We weren't the first to have our characters' faces enclosed by stars on the cover of our comic book. The Australian 5 Star did it way back in the Golden Age. The grotesque image on the right is unfortunate, but that's how Will Eisner drew The Spirit's sidekick, Ebony White. There's no blaming an Australian artist for it.

Sunday, February 7, 2016

Five Star Comics Down Under #1

Sharp-eyed Mike Tuz found out that 5 Star Comics goes back to the Golden Age of Comic Books, just like the characters in our modern-day title do. Here's the cover of 5 Star Comics #1, an Australian comic book, date unknown. In addition to The Spirit and Lady Luck, the original 5 Star had stories of Peachy, Perky, and Lassie (a girl, not a dog). More covers are on their way, so keep checking back. The images are from

Thursday, February 4, 2016

Secret Origins

The Amalga-Mates: The World's First (and Second) Siamese Twin Superheroes!
Part 4
by Terence E. Hanley

In his review of May 15, 2012, comic book writer, collector, and fan Tony Isabella wrote:
My specific quibble on the second issue [of Five Star Comics] revolves around the Amalga-Mates. Beside being pretty sure "Siamese twins" is now considered an insensitive/offensive term, the story was poorly done and seemed to mock its heroes. The [Five Star] collective should be a bit more choosy in what it publishes in this anthology.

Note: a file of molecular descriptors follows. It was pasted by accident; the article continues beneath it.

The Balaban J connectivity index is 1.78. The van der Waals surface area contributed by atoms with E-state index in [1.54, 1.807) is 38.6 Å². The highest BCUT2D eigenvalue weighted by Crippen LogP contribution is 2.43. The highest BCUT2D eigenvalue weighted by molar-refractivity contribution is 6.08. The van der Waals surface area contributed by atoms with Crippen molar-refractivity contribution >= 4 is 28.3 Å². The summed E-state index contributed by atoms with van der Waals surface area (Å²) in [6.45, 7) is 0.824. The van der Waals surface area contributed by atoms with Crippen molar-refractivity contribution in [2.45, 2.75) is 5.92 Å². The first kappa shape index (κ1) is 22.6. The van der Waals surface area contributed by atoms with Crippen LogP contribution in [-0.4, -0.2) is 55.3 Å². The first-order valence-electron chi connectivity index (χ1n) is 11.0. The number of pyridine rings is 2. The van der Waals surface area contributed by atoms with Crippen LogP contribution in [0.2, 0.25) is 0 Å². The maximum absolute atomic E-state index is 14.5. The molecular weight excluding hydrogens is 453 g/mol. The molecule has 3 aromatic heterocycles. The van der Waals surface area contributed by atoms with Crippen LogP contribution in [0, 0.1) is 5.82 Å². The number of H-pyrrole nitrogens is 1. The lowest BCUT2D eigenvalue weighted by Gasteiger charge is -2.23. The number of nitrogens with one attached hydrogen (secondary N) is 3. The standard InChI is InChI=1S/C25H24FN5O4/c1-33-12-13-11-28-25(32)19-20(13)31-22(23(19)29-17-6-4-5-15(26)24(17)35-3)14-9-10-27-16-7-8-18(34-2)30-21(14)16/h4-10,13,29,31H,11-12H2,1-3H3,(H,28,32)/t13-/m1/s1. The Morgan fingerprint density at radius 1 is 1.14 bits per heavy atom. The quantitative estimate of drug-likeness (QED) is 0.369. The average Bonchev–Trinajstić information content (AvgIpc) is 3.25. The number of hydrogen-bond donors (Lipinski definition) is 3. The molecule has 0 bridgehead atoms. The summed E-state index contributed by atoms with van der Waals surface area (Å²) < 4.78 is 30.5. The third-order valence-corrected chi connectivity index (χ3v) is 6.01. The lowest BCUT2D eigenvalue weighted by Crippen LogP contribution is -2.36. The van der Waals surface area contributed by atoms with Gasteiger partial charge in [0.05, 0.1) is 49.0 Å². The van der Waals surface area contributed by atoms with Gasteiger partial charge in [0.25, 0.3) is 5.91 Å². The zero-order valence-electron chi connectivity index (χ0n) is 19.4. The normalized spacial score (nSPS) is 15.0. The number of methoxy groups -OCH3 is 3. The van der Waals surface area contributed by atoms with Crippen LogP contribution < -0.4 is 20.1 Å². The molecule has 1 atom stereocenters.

Mr. Isabella isn't the first and won't be the last to assume that Siamese twins is an insensitive or offensive term. If you ask the question on the Internet--"Is the term Siamese twins offensive?"--you'll find plenty of people who say, "Yes." There are, of course, people who are looking everywhere for offense, especially in regards to racial, national, and ethnic categories. They are determined to be offended. Their determination is certain to pay off. There are also people who have fallen into political correctness. They're afraid of making any untoward reference to race, nationality, or ethnicity. Phrases like "getting your Irish up" or "Welshing on a bet" are verboten. They have probably decided that the term Siamese twins, because it refers to nationality--thus indirectly to what they call race--falls into the same category, like calling someone with Down syndrome a "mongoloid" or referring to people from East Asia as "Oriental." They don't understand the origin of the term and that it has nothing to do with any particular group--unless you consider a pair of brothers who became internationally famous simply because their bodies were congenitally joined to be a group. (1)